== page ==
RON GUTMAN & DAVID RIEFF, preface, Crimes of War: What the Public Should Know


War is more like a novel than it is like real life and that is its eternal fascination. It is a thing based on reality but invented, it is a dream made real, all the things that make a novel but not really life.



Tags: Gertrude Stein

War ... should only be declared by the authority of the people, whose toils and treasures are to support its burdens, instead of the government which is to reap its fruits.

JAMES MADISON, "Universal Peace"


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War is such an indefeasible and unescapable Real that the good realist must accept it rather comprehensively. To keep out of it is pure quietism, an acute moral failure to adjust. At the same time, there is an inexorability about war. It is a little unbridled for the realist's rather nice sense of purposive social control. And nothing is so disagreeable to the pragmatic mind as any kind of an absolute. The realist pragmatist could not recognize war as inexorable--though to the common mind it would seem as near an absolute, coercive social situation as it is possible to fall into. For the inexorable abolishes choices, and it is the essence of the realist's creed to have, in every situation, alternatives before him.

RANDOLPH SILLIMAN BOURNE, War and the Intellectuals


What mother, with long-watching eyes
And white lips cold and dumb,
Waits with appalling patience for
Her darling boy to come?
Her boy! whose mountain grave swells up
But one of many a scar
Cut on the face of our fair land
By gory-handed war.



Tags: Mary Ashley Townsend

A long war like this makes you realise the society you really prefer, the home, goats chickens and dogs and casual acquaintances. I find myself not caring at all for gardens flowers or vegetables cats cows and rabbits, one gets tired of trees vines and hills, but houses, goats chickens dogs and casual acquaintances never pall.



War alone brings up to their highest tension all human energies and imposes the stamp of nobility upon the peoples who have the courage to make it.

BENITO MUSSOLINI, "The Political and Social Doctrine of Fascism"


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We are now in the midst of our first television war ... the television environment [is] total and therefore invisible. Along with the computer, it has altered every phase of the American vision and identity. The television war has meant the end of the dichotomy between civilian and military. The public is now a participant in every phase of the war, and the main actions of the war are now being fought in the American home itself.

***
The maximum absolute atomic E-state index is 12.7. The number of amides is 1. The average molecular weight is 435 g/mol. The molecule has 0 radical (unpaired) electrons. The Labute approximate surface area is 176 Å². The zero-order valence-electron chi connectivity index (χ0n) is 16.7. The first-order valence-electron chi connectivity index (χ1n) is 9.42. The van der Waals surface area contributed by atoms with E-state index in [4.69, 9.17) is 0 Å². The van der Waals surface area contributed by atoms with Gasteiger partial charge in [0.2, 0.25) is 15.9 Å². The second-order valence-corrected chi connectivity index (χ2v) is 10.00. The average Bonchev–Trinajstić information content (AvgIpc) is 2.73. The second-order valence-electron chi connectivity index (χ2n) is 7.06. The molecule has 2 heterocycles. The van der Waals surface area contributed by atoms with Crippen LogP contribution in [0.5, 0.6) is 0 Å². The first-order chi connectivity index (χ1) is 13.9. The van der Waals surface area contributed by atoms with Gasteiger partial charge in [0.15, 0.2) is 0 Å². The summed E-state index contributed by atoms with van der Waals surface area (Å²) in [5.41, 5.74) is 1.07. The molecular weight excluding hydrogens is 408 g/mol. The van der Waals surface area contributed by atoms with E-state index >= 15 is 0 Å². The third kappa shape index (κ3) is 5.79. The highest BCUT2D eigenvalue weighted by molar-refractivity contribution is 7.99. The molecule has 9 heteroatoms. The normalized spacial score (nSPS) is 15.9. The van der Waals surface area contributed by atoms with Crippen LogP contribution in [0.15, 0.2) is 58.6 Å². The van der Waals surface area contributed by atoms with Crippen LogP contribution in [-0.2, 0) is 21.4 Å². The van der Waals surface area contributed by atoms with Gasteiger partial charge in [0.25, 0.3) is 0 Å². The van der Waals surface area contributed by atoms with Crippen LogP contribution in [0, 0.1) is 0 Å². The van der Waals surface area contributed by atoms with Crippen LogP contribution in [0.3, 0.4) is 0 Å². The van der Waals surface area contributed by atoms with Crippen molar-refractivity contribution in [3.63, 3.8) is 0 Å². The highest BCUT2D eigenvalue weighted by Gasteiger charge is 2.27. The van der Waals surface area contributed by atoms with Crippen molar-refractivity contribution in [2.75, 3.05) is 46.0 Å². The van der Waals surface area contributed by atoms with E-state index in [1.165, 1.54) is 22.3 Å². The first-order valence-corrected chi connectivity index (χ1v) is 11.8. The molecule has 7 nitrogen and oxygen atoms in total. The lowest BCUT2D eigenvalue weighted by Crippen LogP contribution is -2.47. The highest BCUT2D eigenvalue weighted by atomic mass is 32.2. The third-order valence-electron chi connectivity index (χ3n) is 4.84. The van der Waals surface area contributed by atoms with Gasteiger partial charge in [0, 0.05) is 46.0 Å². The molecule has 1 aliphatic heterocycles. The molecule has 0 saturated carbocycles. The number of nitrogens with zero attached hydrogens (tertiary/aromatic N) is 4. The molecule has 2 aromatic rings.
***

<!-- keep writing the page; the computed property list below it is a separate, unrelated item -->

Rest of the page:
MARSHALL MCLUHAN, War and Peace in the Global Village


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War has been the most convenient pseudo-solution for the problems of twentieth-century capitalism. It provides the incentives to modernisation and technological revolution which the market and the pursuit of profit do only fitfully and by accident, it makes the unthinkable (such as votes for women and the abolition of unemployment) not merely thinkable but practicable.... What is equally important, it can re-create communities of men and give a temporary sense to their lives by uniting them against foreigners and outsiders. This is an achievement beyond the power of the private enterprise economy ... when left to itself.

ERIC J. HOBSBAWM, London Observer, May 26, 1968


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Against war one might say that it makes the victor stupid and the vanquished malicious. In its favor, that in producing these two effects it barbarizes, and so makes the combatants more natural. For culture it is a sleep or a wintertime, and man emerges from it stronger for good and for evil.



Tags: Friedrich Nietzsche

When conflicting rights arise between nations, one party must give way, or war must be the issue; a right, therefore, which is essential to the existence of the possessor, ought to prevail over one which is not of such vital importance.

JAMES STEPHEN, War in Disguise